Finally, one student felt compelled to take a personal and direct role in hurricane relief. Within days of the storm, senior history major Arthur Richards took a leave of absence and rented a 16-foot truck with friend Tyler Norman. By late September, they had raised more than $2,000. Several co-ops donated nearly 3,000 pounds of food, Richards says. The pair headed to Baton Rouge to work with Food not Bombs, a national, all-volunteer group.

For updates on hurricane relief efforts and to read posts from alumni in the affected areas, visit More information will appear in the winter issue of OAM. ATS

To contribute to Dillard University Hurricane Relief, send a check made out to Oberlin College to the Office of Development, 50 W. Lorain St., Oberlin, OH 44074. Please write United Negro College Fund/Hurricane Relief Fund on the memo line. Your donation will be credited also as a gift to Oberlin.

When School Is Out, Learning’s Still in Session
by Kehan DeSousa ’09

Emily Magorian '08 studies the protein CA-125 with Rebecca Wheelan.
Photo by Rebecca Lammons '06

Oberlin may not have a summer term, but that certainly doesn’t mean learning on campus comes to a stop.

This summer, some 30 faculty-student research teams worked on projects with topics as varied as African American life in western Kentucky and coral reef communities in the Dominican Republic. The research was funded by a variety of fellowships, including 27 Mellon and McNair grants, as well as grants from the Scholars and Artists Fund and Oberlin College.

Summer collaborations between faculty members and students are mutually beneficial; faculty members working on research rely on the help of talented undergraduates. For students, the collaborations can open minds to new knowledge and eyes to new career choices.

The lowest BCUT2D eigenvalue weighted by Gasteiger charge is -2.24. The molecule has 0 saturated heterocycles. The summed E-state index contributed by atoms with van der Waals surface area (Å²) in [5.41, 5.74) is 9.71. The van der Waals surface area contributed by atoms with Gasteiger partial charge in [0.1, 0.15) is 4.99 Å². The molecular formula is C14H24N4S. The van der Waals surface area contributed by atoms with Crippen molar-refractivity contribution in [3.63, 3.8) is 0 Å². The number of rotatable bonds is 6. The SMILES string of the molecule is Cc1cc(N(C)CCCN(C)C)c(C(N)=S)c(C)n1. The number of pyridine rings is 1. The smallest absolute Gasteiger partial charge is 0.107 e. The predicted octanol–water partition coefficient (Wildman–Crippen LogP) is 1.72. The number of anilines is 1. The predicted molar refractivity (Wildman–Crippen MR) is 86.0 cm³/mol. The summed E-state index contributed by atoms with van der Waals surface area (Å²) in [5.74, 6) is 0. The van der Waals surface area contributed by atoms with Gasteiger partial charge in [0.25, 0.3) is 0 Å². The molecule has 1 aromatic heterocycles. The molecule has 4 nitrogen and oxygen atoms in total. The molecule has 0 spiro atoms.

“Being a research assistant probably drove me in the direction I’m going now,” says senior Katie Weinberger. The biology and environmental studies major devised her honors project after spending a summer working with Associate Professor of Environmental Studies John Petersen. With her research assistantship—funded by grants from the EPA and the Department of Natural Resources—she and Petersen focused on determining which of several methods of planting and cultivation works best in wetlands-restoration projects.

For her honors project, Weinberger will use the data from the ongoing wetlands study to map the spatial patterns of vegetation. She plans to pursue a graduate degree in ecology.

For the past two years, Associate Pro-fessor of Anthropology Linda Grimm and several student assistants and volunteers have been undertaking a different but equally ambitious project. In 2003, at the urging of students in her museum anthropology class, Grimm and some student volunteers spent the summer cataloguing artifacts in a long-forgotten ethnographic collection gathered throughout the 19th century by several missionary alumni.

“The project wouldn’t have happened without the students,” says Grimm. This summer, Grimm, Erin Allen ’05, and Kathy McCardwell ’06 photographed and classified the estimated 16,000 objects; they hope to complete the digital archive by January. The ultimate goal is to make the archive available online, especially to scholars in locations where the artifacts were collected, including Mozambique and the Shansi province of China.

With the help of four student assistants, Assistant Professor of Biochemistry Rebecca Whelan focused this summer on finding ways to detect the protein CA-125 in blood. In many women who have ovarian cancer, levels of this protein become elevated. “I treated them like beginning graduate students, giving them a great amount of autonomy and responsibility,” says Whelan. “They all rose to the challenge beautifully.”